Hi, concerned. I'd like to chime in with a male perspective. You may be missing an obvious solution. I mean this as no disrespect, it is often much easier to see things from the outside than from the inside. I'll tell you what I mean. To use your words, even though I'm male and my love is female, personally, I'm from "Venus" in some ways, and she's from "Mars" in some ways. One of those ways is communication about feelings. I'm quick to talk about how I'm feeling, my sweetheart is just the opposite. As a result, when something about our relationship isn't working for me, I usually let her know and we discuss it, and given the dear that she is, we usually find a solution. But when she is uncomfortable with some aspect of our relationship, she tends to bottle it up. This is unfortunate, I find it very frustrating at times because there are times when I am upsetting her by doing/not doing something but I am unaware of it so I do not have the chance to correct it. I bring this up because my major suggestion would be to approach your husband and explain how you have been feeling (overwhelmed? anxious? exhausted?)and also explain how you feel (nervous? guilty?) when you've got to ask for his help with something. Then explain that it would help if he could volunteer to help you out for, say, an off day per week or something. That, or, you can talk about him possibly adopting some activities (bathroom cleaning, whatever) on a regular, pre-scheduled basis. You might find that hubby is more than willing to work this out with you, that he didn't fully understand how you felt or what he could do to help, etc. Wouldn't that be great? A word of advice, however. The relationship is, of course, a two way street. I try not to forget that in *ANY* conversation. It is not about *me* but about *us*... all the time. Please try to be sensitive of that when addressing the situation. Trust me, you'll get better results. In that regard, I would recommend a few "additions" to the conversation I was talking about above. First, I would try to begin the conversation with a recognition and an expression of GENUINE GRATITUDE of how hard he is working to be the breadwinner of the family and to take care of you and the kids. Tell him you are lucky to have him, tell him how much you love him and appreciate all the hard work he contributes to the family. Do this both first AND last in the conversation. Honestly, if you want a positive response, it may be hard to get it without that (at least if it was me). Because I'll tell you how I would feel if I was your husband: if you went straight to the point I might FEEL like "more, more, more, ugh... I've always gotta do more...this sucks." However, if you expressed your gratitude and love for all I do as a husband as well, I would more likely FEEL "my dear wife is working hard too and feeling stressed out right now, I'm going to do what I have to help her out because I love her and my kids and they need my help" See the difference? It's tremendous! Not even close! Seriously, it's a little thing but it goes sooooooo far. I have a 2nd recommendation as well, if you don't mind. Since we've already discussed the "two way street" thing, try to keep THAT in mind as well during the conversation. I think that will also give you a much better response during the conversation, and that's what you want. *Specifically* what I mean is, perhaps your husband is feeling exhausted, stressed, whatever else, too. Maybe there is something *you* can do for *him*. Something that maybe won't add too much to your current feelings of stress, but would be a very helpful or pleasant thing for your husband. Win-win. I know you are not making "demands" of your husband, but recognize that there is a possibility that he will INTERPRET them as demands to an extent. People are soooooo much more cooperative when the situation is one where they are asked to give and then when they agree to give, they are offered something in return! Like a trade, not really a trade but a gift and then a gift. Not really sure what you would specifically say here, since I don't know you two, but here's an example. Perhaps your husband has a super favorite meal, and you could offer to make it for him... maybe there's a movie that he has wanted to see for awhile, and you can rent it for him, etc. When all else fails I always strive to remember two words: a relationship is always about: 1) COMMUNICATION and 2) APPRECIATION!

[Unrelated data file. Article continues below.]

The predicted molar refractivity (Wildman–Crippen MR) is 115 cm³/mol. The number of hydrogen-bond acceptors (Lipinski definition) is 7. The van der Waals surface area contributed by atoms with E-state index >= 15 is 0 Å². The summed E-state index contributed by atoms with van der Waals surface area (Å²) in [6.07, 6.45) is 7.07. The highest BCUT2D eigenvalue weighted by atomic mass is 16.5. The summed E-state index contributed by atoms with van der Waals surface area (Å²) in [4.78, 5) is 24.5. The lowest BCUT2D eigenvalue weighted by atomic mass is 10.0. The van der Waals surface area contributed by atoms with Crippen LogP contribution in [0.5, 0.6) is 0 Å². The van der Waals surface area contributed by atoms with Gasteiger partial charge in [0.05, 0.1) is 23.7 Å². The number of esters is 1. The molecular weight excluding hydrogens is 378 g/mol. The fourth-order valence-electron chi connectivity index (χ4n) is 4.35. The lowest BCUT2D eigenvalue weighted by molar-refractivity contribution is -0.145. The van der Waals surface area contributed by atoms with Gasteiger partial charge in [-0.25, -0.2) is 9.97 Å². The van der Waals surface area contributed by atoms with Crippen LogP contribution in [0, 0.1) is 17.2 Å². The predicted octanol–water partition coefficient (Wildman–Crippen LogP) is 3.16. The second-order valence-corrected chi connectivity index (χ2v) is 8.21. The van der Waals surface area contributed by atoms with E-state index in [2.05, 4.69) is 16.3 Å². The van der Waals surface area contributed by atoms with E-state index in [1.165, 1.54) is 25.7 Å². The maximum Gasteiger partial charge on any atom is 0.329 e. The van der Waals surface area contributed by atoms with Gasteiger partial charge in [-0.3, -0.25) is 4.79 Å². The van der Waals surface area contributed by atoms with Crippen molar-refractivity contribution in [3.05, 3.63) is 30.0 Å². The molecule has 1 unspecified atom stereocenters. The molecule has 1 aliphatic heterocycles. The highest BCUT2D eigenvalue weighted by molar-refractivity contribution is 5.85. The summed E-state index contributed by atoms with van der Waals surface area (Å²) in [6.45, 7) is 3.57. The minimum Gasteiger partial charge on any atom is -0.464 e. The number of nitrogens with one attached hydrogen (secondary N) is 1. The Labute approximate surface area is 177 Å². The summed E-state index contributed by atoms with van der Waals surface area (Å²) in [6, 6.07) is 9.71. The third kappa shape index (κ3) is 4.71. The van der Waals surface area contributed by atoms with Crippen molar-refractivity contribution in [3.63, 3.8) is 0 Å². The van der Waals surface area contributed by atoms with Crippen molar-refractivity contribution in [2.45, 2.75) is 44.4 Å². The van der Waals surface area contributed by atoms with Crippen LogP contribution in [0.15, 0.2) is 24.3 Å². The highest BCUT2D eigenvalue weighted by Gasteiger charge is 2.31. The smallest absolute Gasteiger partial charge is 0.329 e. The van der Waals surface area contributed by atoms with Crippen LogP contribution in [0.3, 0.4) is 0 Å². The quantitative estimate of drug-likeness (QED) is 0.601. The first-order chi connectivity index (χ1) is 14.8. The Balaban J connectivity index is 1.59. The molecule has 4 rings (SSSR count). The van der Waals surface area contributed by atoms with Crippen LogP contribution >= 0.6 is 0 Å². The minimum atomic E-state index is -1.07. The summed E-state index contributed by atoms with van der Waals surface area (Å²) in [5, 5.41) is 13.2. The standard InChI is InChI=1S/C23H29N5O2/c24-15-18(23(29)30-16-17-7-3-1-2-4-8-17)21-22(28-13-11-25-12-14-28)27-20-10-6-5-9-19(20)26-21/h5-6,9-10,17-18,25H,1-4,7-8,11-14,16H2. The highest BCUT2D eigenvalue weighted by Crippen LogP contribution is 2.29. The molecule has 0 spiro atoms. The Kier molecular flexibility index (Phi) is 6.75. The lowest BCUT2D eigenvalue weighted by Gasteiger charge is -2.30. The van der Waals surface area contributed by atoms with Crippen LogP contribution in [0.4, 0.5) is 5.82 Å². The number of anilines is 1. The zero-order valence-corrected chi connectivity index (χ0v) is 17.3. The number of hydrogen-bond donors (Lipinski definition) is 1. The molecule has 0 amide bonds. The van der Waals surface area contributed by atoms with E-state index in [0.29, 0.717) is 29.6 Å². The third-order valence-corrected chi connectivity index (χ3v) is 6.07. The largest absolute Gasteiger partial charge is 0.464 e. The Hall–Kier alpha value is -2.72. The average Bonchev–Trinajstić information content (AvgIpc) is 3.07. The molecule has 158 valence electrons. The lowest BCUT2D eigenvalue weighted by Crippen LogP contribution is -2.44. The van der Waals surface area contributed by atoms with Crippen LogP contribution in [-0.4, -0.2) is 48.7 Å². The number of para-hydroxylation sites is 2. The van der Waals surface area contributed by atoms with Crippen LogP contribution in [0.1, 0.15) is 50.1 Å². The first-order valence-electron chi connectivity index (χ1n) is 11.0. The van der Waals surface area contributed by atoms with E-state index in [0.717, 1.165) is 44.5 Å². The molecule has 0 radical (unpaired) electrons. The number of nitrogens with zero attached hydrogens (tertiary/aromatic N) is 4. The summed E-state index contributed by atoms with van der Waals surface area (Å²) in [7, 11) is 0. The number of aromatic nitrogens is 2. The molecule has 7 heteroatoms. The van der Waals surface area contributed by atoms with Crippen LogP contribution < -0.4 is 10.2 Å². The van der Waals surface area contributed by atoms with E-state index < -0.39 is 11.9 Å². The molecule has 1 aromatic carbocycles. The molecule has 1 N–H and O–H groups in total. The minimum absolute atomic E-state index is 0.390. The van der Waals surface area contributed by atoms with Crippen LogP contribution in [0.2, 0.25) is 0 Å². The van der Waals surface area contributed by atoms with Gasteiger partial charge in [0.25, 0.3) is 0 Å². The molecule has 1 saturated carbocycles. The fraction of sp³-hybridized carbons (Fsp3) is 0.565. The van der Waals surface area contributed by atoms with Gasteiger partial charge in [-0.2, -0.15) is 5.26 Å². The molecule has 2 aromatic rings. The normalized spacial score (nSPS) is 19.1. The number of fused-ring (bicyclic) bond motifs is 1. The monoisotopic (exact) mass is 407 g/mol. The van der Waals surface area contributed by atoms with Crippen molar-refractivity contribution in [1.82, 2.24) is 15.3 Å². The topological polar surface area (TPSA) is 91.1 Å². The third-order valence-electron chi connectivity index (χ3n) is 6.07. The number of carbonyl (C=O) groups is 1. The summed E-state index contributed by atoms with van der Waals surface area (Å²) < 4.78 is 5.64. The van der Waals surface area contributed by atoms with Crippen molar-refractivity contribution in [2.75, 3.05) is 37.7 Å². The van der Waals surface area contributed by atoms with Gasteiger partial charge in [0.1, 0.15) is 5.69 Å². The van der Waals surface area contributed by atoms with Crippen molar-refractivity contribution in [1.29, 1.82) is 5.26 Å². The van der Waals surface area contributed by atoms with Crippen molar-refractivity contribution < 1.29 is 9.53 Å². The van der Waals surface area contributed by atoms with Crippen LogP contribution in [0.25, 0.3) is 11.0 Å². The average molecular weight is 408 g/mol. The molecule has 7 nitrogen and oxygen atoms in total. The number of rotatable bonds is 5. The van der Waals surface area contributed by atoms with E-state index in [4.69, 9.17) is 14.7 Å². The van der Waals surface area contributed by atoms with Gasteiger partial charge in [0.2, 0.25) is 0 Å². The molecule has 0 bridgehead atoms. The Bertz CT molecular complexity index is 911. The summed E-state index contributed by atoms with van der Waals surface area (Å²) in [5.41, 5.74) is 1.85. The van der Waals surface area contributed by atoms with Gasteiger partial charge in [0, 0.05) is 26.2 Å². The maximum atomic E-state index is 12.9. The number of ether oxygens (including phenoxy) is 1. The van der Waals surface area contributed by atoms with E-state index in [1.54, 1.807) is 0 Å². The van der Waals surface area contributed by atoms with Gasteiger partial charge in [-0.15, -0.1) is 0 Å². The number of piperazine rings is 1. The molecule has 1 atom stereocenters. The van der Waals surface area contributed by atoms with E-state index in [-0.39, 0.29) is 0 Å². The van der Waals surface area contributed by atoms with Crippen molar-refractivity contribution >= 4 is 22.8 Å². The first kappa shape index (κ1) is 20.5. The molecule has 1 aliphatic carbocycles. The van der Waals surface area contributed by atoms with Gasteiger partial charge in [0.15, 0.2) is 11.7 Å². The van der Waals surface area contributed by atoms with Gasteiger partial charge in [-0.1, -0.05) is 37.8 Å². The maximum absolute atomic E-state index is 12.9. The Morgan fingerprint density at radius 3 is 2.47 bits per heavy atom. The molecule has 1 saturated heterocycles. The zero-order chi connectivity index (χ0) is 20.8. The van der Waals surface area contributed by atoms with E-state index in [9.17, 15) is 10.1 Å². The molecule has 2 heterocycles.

I know, I know. Give him the motivation to do something, then reward him for it. Like you wld do for a kid. I'm sorry, I know that sounds insensitive (yes, I'm rolling my eyes a bit), but where's the common sense factor? That's all I'm saying. I really think men lack that quality when it comes to certain things. I agree w/ what you're saying, and I believe it is NECESSARY to do all the things you suggested in order to get a positive response from a man. What boggles my mind, however, is why? It's totally ridiculous that we (and I think I'm speaking for many women out there) have to go to these extremes to get through to our men. I mean, Hello! Why does something so obvious have to be so complicated? Sometimes it's just easier to do things yourself (even though that sucks). It's a wonder we get to the breaking pt. I do know what you're saying, and I appreciate your perspective. Unfortunately having to ask and explain are just more things to add to the list. Do you see the frustration? Do you know how many times I've asked and asked again? Why can't my husband be the one to ask sometimes? Here's a scenerio for you: I'm cooking dinner. My husband is sitting on the couch watching TV. I ask him to please keep the kids out of the kitchen so I can cook. I also ask him to keep the kids occupied so they're not fighting, raiding the refrigerator for snacks, bothering the dog.... My husband falls asleep. I turn my back and my son is in the refrigerator. I tell him to put the yogurt away, that we're going to have dinner in a few mins. He throws a tantrum. My other son wants to play a game. I'm trying to get dinner on the table. I ask the kids to help me. In the process they're fighting over who will put the napkins on the table. The napkins rip and end up in the garbage. My husband continues to peacefully sleep on the couch. I start to lose it. I yell at the kids; my husband gets interrupted from his beauty nap. He starts yelling at the kids and the dog (who just happens to be in his way) all b/c he got woken up. I start banging the pots and pans b/c my blood's starting to boil. Then I must say the words (calmly, mind you), "The food is on the table" before anyone seems to hear again. All of a sudden, it's like Pamela Anderson just walked into the room. Alert and focused, my husband eagerly sits at the table. Then he sees the look on my face, and he says (with a straight face), "What's your problem?" Are you kidding me? I'm happy to report though, I did have somewhat of a breakthrough. I've got my husband to ask if there's anything he can do to help. The problem is it's usually once I get to the B---- pt when there's nothing left to do.